Master of English, Jack of all

Over the years, our professions become our identities. Though I am a college professor, my father fondly calls me “Masterji”. I derive a sense of utmost delight over this honorific expression. After all, ‘Masterji’ stands for the intellectual competence of a man. And though I can’t speak for other Masterji-s, to be a ‘Masterji’ in English comes with its own trials and baggage.

In our society, doctors are not morally allowed to switch off their phones for even a second. Even in the dead of the night, they may be called if a patient is critical and in need of immediate care. And while I may not be in the profession of medicine, I still have to take many distress calls. Unlike teachers of Maths, History, Science etc, English teachers are always dragged into a host of unwanted tasks at the workplace. Drafting official letters, writing college or school reports, scribbling material for the annual prospectus and some highly monotonous proof readings are a part and parcel of our jobs.

Teaching is my bounden duty but the rest are “bounded duties” I always take with a furrowed face. Even outside college, I have to bear the blues of being an English Masterji. A lady who lives in our street, often comes with tricky grammar exercises assigned to her son by this modern English medium school. Having cordial relations with her family, I have to lend a helping hand every time she approaches me (and grumble a lot later).

Some retired friends of my father exercise their own rights and direct me to draft official letters for their pension enhancement or for claiming their other post-retirement benefits. Further, being a bachelor, though I don’t have any first-hand experience in marital matters, many a groom and bride have sought my services in getting their wedding cards written in an ornate fashion.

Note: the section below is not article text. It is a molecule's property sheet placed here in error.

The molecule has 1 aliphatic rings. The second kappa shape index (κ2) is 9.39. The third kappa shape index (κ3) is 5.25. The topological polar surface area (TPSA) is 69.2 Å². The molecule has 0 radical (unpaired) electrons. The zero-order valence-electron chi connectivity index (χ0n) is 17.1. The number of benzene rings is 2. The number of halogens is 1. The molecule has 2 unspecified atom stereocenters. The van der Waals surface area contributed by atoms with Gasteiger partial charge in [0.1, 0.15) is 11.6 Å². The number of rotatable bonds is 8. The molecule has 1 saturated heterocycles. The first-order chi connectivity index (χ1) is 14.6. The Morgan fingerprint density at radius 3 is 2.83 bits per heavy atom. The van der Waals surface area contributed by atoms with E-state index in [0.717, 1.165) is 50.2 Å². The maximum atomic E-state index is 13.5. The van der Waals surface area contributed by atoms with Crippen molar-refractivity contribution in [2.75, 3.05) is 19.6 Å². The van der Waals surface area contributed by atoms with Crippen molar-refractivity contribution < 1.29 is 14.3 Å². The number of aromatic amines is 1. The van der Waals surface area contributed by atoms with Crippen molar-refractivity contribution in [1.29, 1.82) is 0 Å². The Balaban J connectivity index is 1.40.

Recently, a distant cousin dropped by our home with a nettlesome request. She thrust upon me the job of making her son, who had just completed his matriculation examination, proficient in spoken English during the vacations; as if English were a commodity and I were its seller. Referring to my ill-health, I somehow warded off her blandishments.

The other day, while answering the call of nature, I had to attend a call from an unknown number. As that person was barraging me with relentless calls, I assumed that it was a serious matter and received it right there in the washroom. From the other side, a jittery voice spoke, “Hello sir, what will be the passive voice for ‘Radha is cooking food in her kitchen?’” When I enquired about the identity of the caller, she said, “Sir, I have no time to give you the details. My English exam is on and I have come out of the examination hall on the pretext of using the washroom only to know the correct answer from you.”

Laughing, I replied, “Sorry dear, I cannot give you the answer right now as I too am in the washroom,” and disconnected the call.

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Master of English, Jack of all

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